"I don’t have my trophy. The team kept it. And I didn’t get a copy, which I’m a bit upset with them about. It was the team policy, I had it in my contract actually but I thought I would at least get a copy. But I didn’t. The last time I saw my trophy was during the team photo after the podium.
"I don’t have my car either. I would love it. I was trying to buy a car a couple of years ago, the 2008 race-winning car, but I haven’t been successful. There’s a long story about those cars. Not many exist in their original form as most of the chassis were adapted to KERS cars for development for 2009.
"Some chassis are not alive anymore. I think there are only three or four 2008 full spec cars existing. A privateer has one. I tried to contact him but I was told he doesn’t want to sell it. I wanted to buy one car from Sauber, but they don’t want to sell it.
"I’m not the kind of person who is attached to material things, but still those things are really nice. For most of the people, it has no value, but for me it has big value. I will try to get it in the future."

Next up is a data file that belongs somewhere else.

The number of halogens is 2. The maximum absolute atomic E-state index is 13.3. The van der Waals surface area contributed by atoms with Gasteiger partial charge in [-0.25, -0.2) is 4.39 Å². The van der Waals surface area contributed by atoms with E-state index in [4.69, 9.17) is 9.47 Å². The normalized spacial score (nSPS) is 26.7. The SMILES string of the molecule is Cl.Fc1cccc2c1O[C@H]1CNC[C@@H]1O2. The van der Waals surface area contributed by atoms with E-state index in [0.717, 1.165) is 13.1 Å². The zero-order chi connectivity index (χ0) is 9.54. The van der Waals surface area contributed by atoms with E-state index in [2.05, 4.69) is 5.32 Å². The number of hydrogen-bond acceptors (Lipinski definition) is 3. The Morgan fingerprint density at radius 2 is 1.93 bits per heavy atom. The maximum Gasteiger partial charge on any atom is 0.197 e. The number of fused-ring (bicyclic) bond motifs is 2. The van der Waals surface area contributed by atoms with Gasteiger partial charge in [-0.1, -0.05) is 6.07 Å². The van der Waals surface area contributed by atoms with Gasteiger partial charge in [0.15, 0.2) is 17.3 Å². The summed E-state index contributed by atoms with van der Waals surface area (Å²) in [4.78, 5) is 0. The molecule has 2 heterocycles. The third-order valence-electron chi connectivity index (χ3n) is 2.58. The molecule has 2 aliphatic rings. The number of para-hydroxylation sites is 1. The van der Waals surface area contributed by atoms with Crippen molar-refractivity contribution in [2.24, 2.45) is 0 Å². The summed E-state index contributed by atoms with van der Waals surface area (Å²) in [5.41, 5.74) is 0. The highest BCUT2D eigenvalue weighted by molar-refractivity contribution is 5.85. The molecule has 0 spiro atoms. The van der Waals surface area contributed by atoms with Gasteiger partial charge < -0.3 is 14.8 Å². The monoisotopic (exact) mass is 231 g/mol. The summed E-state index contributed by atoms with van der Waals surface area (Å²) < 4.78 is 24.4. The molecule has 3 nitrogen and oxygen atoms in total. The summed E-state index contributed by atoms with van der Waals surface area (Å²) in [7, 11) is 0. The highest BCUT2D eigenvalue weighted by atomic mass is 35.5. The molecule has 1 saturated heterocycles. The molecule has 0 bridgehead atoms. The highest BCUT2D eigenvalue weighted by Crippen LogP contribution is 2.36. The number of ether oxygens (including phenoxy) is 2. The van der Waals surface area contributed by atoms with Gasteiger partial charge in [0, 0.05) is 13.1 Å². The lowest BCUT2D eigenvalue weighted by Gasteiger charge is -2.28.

What might have been…
"The 10 years since my win have passed very quickly. It reminds me how young I was and a reminder that time is running very fast. I probably appreciate the weekend more now than at that point in my career.
"When I crossed the line, my engineer told me I was leading the championship for the first time in my career. The feeling was strange, but positive. We had made a very strong start that year. We adapted very quickly to the new rules, where traction control had been removed. But Canada was the peak. We slowed our development, as our goal had been achieved.
"Our focus switched to 2009, when KERS would be introduced. It’s a shame because in the end, how the season developed, we didn’t always have the quickest car, but we were always in front, and we were very consistent.
"But I’m not the guy who looks behind. It’s all in the past. It was a fantastic moment, a fantastic weekend, and a fond memory. Going back to Canada this year will for sure be something special."
After his victory, Kubica led the championship on 42 points, four clear of Felipe Massa and Lewis Hamilton, with Kimi Raikkonen a further three back. His title challenge faded, as BMW Sauber's priorities changed, and he ended the year fourth, 23 points adrift of champion Hamilton. It was the closest he got to winning the F1 title.
- Robert Kubica was speaking to Lawrence Barretto